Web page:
12:01am

Fri July 15, 2011
Food

Vermont Town's Food Focus Still A Growing Concept

Originally published on Wed May 23, 2012 11:41 am

The town of Hardwick, Vt., has been celebrated as the scene of a local food revival. In recent years, lots of small farms have started up nearby.

Tom Stearns, president of a local organic seed company called High Mowing Seeds, says there are more organic farms per capita within 10 miles of Hardwick than anywhere else in the world. There's also a thriving local grocery co-op; a busy farmer's market; even a classy restaurant — Claire's — where almost anything you eat grew or grazed on land nearby.

But it was Ben Hewitt, as much as anyone, who really put Hardwick and its local food scene on the map. He's a writer and a back-to-the-land activist himself. He lives on 40 acres near Cabot, down the road from Hardwick, with his wife, their two home-schooled children, and an assortment of pigs, cows and a very friendly dog named Daisy.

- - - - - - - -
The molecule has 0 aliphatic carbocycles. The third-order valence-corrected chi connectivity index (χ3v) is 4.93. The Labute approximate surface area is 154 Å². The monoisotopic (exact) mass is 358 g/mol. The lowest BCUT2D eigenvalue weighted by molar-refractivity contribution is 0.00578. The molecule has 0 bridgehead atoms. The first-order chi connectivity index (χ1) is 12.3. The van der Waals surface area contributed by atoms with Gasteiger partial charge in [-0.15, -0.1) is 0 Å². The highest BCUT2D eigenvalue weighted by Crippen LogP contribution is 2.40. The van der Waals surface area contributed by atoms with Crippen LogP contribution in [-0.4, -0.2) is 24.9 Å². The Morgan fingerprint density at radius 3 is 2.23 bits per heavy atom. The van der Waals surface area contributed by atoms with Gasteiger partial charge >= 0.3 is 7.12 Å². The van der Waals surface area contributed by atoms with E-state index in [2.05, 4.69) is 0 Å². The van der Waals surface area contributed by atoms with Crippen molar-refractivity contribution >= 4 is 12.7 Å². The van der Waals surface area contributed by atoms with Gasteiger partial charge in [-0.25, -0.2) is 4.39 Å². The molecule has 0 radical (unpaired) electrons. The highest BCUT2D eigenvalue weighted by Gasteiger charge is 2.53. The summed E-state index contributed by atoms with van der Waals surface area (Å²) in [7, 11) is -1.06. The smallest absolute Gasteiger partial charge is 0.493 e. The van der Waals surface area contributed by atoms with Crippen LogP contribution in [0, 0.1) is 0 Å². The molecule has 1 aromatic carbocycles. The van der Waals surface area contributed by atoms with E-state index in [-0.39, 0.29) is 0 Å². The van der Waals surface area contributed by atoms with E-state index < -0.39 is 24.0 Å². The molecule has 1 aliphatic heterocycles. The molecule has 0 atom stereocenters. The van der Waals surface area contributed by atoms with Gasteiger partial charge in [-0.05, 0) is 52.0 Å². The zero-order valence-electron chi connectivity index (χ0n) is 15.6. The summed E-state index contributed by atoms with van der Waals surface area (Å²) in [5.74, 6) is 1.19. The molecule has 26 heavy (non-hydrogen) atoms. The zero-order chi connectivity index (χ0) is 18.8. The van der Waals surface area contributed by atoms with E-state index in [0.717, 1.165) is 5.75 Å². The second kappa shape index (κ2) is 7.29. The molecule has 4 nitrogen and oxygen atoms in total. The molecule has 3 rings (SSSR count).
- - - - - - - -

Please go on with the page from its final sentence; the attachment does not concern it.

Hewitt saw what was happening in Hardwick, and it struck him as unusual, even odd. "Here's this town: Unemployment rate 40 percent higher than the Vermont state average; median income 25 percent lower; and then there was this thing happening around so-called sustainable ag and local food!" Hewitt says. So Hewitt wrote a book about Hardwick: The Town That Food Saved.

Students Weigh In

But did food really save Hardwick? At the local high school, Hazen Union, some students in senior-level English classes have been reading and discussing Hewitt's book as a class assignment. They don't think it tells the whole story.

"He only covers one side of the town," says Derek Demers. "There's the side of the town that's for the local food movement, but I think there's an even greater side of the town, with more people, that can't afford the local food. I work at our local supermarket grocery store, and I see most of the people in town there."

That supermarket food is shipped in from far away, but it's mostly cheaper than the local squash and greens and tomatoes on sale at the town co-op.